The oldest Millennials were just getting drivers’ permits and the youngest were just being born when Toy Story became the first fully computer animated feature film. Since then, a progression of Pixar films have defined Millennnials early movie-going years in the same way Sleeping Beauty and Sound of Music defined mine. A post on Saturday by WhiteBoardMania blogger, Boomaga, reveals and articulates this generation’s deep affinity for the Pixar ‘brand’.
I’ve already got my ticket to see it, but it’s more than just a chance to go see a movie. It’s a chance to be that happy little kid again, sitting in the theater and not having a care in the world, if only for an hour and half.
I’m the living 24 year old incarnation of Randall Graves from Clerks. I’m about as far as he is in life when it comes to relationships, career, income and most of all, cynicism. I spend most of my time listening to caustic, angry music. I do not have what I would consider high job satisfaction. I’ve been to 6 Phillies game this season, and they’ve only won one of them. Everyone is stupid to me and I’ll always be the first to notice or anticipate someone’s faults before their benefits. And yet, for the last few years, about once a year, I’ve been able to feel wonder, imagination and amazement like I did 10, 15 or 20 years ago. It’s hard to see the beauty in the world around me with my daily disappointments and frustrations, whether internal or external. However, when the film rolls and the Pixar lamp hops across the screen, I’m transported out of my life to a variety of truly magical worlds without me realizing it until the movie is over.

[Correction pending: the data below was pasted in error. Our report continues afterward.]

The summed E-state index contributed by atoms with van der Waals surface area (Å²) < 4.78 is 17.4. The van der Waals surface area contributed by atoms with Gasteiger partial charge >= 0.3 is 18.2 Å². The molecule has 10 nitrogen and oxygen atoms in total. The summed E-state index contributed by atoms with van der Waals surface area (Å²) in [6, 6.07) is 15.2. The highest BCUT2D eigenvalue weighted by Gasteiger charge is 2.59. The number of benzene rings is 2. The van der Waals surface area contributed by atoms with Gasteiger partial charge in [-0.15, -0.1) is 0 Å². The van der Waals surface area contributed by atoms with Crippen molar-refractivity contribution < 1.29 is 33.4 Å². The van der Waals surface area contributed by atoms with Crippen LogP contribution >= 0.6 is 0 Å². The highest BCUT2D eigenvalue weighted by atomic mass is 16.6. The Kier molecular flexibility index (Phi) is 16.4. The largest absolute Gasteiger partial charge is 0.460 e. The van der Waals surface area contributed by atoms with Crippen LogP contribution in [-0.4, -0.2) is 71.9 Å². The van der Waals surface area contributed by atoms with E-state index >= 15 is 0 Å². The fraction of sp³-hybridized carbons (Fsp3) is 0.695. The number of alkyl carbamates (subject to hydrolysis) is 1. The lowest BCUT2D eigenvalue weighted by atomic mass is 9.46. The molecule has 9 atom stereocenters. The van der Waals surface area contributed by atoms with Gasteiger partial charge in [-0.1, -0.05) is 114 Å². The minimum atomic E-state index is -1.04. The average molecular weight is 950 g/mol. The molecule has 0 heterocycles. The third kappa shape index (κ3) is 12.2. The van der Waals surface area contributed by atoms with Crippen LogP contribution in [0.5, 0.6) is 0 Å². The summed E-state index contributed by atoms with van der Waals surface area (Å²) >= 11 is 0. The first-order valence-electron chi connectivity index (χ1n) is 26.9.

Pixar’s latest, “Up”, scored big at the box office this weekend — $68 million, the third highest for any Pixar film and more than twice as much as “Night at the Museum” according to the WSJ. Mark Zoradi, president of Walt Disney Motion Picture Group says “Up” shows broad age appeal: “It was as strong with kids aged two to 11 as it was with adults both under and over 25. We think we’ve got a movie that’s going to play across all demos.” The twitter buzz for #UP is bursting with enthusiasm.
Other than its coincident timing, consistent quality, and fine storytelling, what is it about Pixar films that connects and engages so well with Gen Y?
If you have been reading this blog you can probably guess what I am about to posit: Pixar has perfect pitch when it comes to Millennial values, and may even have had a hand in shaping them. Each Pixar film expresses the abiding importance of family relationships (“Finding Nemo”, “Up”) and friendships (“Bugs Life”, “Toy Story”). They are innocent without being naive, and rely heavily on evocations of childhood wonder (“Wall-E”, “Up”, “Ratatouille”). They are relentlessly optimistic about the human condition, reminding us of our better natures and what we can achieve if we only stick together; sentiment without schmaltz.
Okay. I think I know what you are thinking: What makes those MILLENNIAL values? After all, are those timeless qualities? Of course. But Millennials are young enough to still believe in them. Only time will tell if they will grow more cynical.
Somehow, I don’t think so.